# Programming: Whiteboard Solutions – has12

Updated: Feb 26, 2019

A student asked me for help with a logic problem he was struggling with today that dealt with arrays and loops. The prompt was as follows: *Given an array of ints, return true if there is a 1 in the array with a 2 somewhere later in the array*. His initial attempt at solving the challenge was close, but he was missing one key component that many students of programming tend to struggle with initially.

His initial code looked like this:

His for loop looked good, he was properly iterating through the length of the array, he was accessing the elements in the array for each iteration of the loop correctly. Overall, a solid attempt.

What he missed, however, was the need to check if the array contained a 2 anywhere after containing a 1. Instead, the code above checks to see if any given element in the array is both 1 and 2, which is impossible as a the int cannot be both numbers at the same time. What needs to happen, is we need to check for an element to be 1 first, then, if we find a 1, we need a way to remember that we’ve found a 1 so that we can look for a 2 from that point to the end of the array. What’s something we could use to say whether we’ve found a 1 yet or not? Hmmm… well, any time we need to store any kind of data, we will need a variable; the question though, is what data type should this variable be? What data type can represent whether something has been found or not? It seems like there are only two possible values for this variable, found or not found… hopefully the picture is starting to get clearer. What data type can only hold two values, each the opposite of the other? Boolean!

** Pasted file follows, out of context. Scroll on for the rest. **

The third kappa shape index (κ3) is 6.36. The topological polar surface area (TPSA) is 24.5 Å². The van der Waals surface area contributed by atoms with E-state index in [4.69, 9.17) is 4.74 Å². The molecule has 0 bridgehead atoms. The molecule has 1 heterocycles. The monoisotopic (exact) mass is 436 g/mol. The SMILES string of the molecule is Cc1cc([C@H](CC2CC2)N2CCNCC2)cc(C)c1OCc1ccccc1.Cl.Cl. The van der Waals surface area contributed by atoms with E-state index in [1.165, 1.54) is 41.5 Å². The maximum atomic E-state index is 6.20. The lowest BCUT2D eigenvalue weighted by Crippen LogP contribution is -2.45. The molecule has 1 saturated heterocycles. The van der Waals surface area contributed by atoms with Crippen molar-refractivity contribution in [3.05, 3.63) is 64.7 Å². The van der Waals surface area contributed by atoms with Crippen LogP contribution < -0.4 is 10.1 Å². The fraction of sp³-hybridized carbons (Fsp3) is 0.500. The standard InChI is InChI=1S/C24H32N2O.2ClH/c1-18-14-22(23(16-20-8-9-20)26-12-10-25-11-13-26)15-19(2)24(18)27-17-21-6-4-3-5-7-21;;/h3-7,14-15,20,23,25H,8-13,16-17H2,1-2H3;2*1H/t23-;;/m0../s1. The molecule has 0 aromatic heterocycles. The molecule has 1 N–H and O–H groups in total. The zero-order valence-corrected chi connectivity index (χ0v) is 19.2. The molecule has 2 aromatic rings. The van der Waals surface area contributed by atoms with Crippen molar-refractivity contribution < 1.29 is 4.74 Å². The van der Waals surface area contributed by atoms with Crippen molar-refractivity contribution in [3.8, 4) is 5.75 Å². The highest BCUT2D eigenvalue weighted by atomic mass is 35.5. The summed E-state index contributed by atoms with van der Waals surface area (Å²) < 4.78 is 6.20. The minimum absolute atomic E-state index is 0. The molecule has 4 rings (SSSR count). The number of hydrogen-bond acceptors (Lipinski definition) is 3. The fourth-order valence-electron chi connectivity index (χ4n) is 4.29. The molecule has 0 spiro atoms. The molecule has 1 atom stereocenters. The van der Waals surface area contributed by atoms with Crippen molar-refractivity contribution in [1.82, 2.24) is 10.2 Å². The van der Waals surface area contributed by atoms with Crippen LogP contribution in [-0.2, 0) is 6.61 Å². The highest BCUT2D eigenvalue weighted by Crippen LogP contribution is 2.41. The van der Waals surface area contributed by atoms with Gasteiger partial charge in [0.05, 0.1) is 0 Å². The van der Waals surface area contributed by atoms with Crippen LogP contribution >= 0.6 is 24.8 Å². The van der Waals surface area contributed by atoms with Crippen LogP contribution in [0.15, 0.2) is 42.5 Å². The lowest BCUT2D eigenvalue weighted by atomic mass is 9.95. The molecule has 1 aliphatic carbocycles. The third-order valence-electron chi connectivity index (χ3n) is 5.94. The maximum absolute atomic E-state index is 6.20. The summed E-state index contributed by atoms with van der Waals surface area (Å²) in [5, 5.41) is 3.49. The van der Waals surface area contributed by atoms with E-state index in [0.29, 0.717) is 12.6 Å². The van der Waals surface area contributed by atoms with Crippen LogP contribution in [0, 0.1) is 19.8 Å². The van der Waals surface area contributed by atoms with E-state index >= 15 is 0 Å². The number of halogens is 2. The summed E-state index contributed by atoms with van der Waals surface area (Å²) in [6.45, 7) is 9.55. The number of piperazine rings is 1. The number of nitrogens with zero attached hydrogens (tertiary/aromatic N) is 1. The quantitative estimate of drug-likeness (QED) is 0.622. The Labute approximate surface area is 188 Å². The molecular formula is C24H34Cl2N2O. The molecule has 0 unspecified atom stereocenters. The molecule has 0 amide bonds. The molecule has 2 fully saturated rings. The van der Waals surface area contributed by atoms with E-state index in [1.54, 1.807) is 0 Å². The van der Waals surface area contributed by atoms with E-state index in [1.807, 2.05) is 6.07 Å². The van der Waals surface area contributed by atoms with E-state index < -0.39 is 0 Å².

We can create a boolean variable, let’s call it *has1 *and set it equal to false to start (because before we iterate through the array we have not found 1 yet). Then, as we iterate through the array, we can check if each element in the array is a 1 with a conditional if statement. If an element is 1, we can flip the switch on our boolean *has1 *and set it to true so that we now know, going forward, that we have found a 1. Then, we can check for any of the remaining elements to be 2 by just adding another condition. If we find a 2 now, we can return true. If we don’t find a 2 after the 1, or if we don’t find a 1 at all, then we can return false outside the loop. What this does is if the loop never returns true, meaning the 1 and 2 were never found in that order, then we return false.

Here is what the code could look like:

Notice how we are checking for 1 first, and if the number is not 1 we are checking to see if we have already found a one and if the current number is 2 with *has1 && nums[i] == 2*.

Remember, if you need your program to “remember” something – use a variable. Think about what it is that your program needs to remember and what values that piece of data could be represented as, and pick the best data type to represent it. If the data you need to remember is a simple switch, either something has or has not, or is or is not, then boolean is your friend!

Happy coding!

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